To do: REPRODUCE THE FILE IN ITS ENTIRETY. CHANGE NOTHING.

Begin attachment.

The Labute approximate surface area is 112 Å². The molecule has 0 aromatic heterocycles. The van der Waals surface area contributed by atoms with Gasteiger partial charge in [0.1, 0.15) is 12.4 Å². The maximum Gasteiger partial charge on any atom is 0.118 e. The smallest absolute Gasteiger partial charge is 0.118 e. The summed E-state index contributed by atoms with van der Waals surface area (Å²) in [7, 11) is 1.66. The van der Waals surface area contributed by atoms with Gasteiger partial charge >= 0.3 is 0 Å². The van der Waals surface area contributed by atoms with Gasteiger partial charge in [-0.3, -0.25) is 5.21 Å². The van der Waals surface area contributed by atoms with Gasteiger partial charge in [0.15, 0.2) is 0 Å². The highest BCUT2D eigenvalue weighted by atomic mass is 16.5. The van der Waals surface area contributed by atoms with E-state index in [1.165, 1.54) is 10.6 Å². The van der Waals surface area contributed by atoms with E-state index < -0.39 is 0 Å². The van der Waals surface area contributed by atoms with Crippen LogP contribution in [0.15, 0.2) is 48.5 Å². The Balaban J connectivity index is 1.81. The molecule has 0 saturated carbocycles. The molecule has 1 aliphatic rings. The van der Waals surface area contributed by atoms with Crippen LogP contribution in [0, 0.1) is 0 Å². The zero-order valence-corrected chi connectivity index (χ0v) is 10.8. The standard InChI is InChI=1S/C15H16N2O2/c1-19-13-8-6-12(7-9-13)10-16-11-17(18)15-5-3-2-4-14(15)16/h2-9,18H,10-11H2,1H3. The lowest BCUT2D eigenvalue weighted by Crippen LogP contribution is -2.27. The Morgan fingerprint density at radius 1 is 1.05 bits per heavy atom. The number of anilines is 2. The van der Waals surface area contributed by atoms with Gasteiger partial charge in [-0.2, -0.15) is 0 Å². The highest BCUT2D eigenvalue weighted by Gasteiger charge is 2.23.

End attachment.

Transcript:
The Labute approximate surface area is 112 Å². The molecule has 0 aromatic heterocycles. The van der Waals surface area contributed by atoms with Gasteiger partial charge in [0.1, 0.15) is 12.4 Å². The maximum Gasteiger partial charge on any atom is 0.118 e. The smallest absolute Gasteiger partial charge is 0.118 e. The summed E-state index contributed by atoms with van der Waals surface area (Å²) in [7, 11) is 1.66. The van der Waals surface area contributed by atoms with Gasteiger partial charge >= 0.3 is 0 Å². The van der Waals surface area contributed by atoms with Gasteiger partial charge in [-0.3, -0.25) is 5.21 Å². The van der Waals surface area contributed by atoms with Gasteiger partial charge in [0.15, 0.2) is 0 Å². The highest BCUT2D eigenvalue weighted by atomic mass is 16.5. The van der Waals surface area contributed by atoms with E-state index in [1.165, 1.54) is 10.6 Å². The van der Waals surface area contributed by atoms with E-state index < -0.39 is 0 Å². The van der Waals surface area contributed by atoms with Crippen LogP contribution in [0.15, 0.2) is 48.5 Å². The Balaban J connectivity index is 1.81. The molecule has 0 saturated carbocycles. The molecule has 1 aliphatic rings. The van der Waals surface area contributed by atoms with Crippen LogP contribution in [0, 0.1) is 0 Å². The zero-order valence-corrected chi connectivity index (χ0v) is 10.8. The standard InChI is InChI=1S/C15H16N2O2/c1-19-13-8-6-12(7-9-13)10-16-11-17(18)15-5-3-2-4-14(15)16/h2-9,18H,10-11H2,1H3. The lowest BCUT2D eigenvalue weighted by Crippen LogP contribution is -2.27. The Morgan fingerprint density at radius 1 is 1.05 bits per heavy atom. The number of anilines is 2. The van der Waals surface area contributed by atoms with Gasteiger partial charge in [-0.2, -0.15) is 0 Å². The highest BCUT2D eigenvalue weighted by Gasteiger charge is 2.23.